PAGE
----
Dr Iannizzotto, “Matteo”, is a an associate professor in macroeconomics at the Business School. He is also the programme director of PPE. Many of us know little more about him than his views on Neoclassical assumptions and the RBC model. But – where does he come from? How did he end up in the job? What does he do in his free time? Last Thursday, at 9.30am, I met him at his “primary office”, Caffè Capriccio, to try and find out.
Where, in Italy, do you come from?
I was born in Florence, and I also went to university there.
What did you study as an undergraduate?
I did the closest Italian equivalent to PPE at the time, which is called a Degree in Political Sciences. There were many routes within this. Mine was a joint honours degree in Economics, International Law and Contemporary History. And my ambition was to become a diplomat.
What made you change your mind?
Throughout my undergraduate I progressively moved towards economics. I should not do name-dropping. But for a moment, a brief moment, my dissertation supervisor was Mario Draghi, the President of the ECB. Then he left to do something else – and I will never forgive him for that – but I was taught international economics by Mario Draghi at one stage. Much as I hate his guts, for various reasons, I would have to concede that it was meeting Mario Draghi that made me decide to be an economist.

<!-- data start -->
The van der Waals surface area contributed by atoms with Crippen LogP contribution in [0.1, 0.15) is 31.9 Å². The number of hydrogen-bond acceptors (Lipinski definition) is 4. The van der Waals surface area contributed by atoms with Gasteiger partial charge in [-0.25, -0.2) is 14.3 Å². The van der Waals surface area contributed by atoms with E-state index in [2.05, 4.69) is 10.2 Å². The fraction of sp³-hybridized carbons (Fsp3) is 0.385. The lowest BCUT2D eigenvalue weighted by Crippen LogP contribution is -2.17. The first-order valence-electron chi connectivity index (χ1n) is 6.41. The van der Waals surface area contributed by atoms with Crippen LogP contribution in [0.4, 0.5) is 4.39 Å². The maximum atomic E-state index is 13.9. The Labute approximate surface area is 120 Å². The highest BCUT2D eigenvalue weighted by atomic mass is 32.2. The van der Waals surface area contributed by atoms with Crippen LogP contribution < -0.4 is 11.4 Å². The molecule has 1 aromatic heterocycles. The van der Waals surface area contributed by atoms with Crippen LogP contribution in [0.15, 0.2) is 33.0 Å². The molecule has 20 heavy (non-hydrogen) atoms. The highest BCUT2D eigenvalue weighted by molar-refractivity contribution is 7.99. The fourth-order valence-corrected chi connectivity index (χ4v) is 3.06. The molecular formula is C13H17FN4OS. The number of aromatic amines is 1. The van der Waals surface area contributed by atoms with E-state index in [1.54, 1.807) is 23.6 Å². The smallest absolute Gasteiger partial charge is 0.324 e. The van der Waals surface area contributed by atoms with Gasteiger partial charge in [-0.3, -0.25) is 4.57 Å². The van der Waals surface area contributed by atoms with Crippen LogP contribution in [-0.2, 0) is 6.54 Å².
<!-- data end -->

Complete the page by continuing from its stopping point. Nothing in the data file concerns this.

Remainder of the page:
He betrayed you.
Oh, yes, that’s how I see it. But for all he has done, you know, in Italy, I would still be willing to give money for a monument of him on horseback. From a professional point of view I cannot fault him.
I assume you then went on to do a Masters and Phd in economics.
I graduated in… oh, gosh, ’92 – and then applied for a scholarship from the Italian central bank. The scholarship, which I got, incredibly enough, financed my masters in economics at Birkbeck College London. Then, because the scholarship gave me the option of being employed, I went back to Rome in ’95 to work in the central administration of the central bank, which I did for nearly two years… and hated every single minute of it. That is when I decided that I needed to get out, and I applied for “study leave”, as it was called then, to do my doctorate at Oxford. While I was doing my doctorate I realised I would rather pursue a career in Academia in the UK.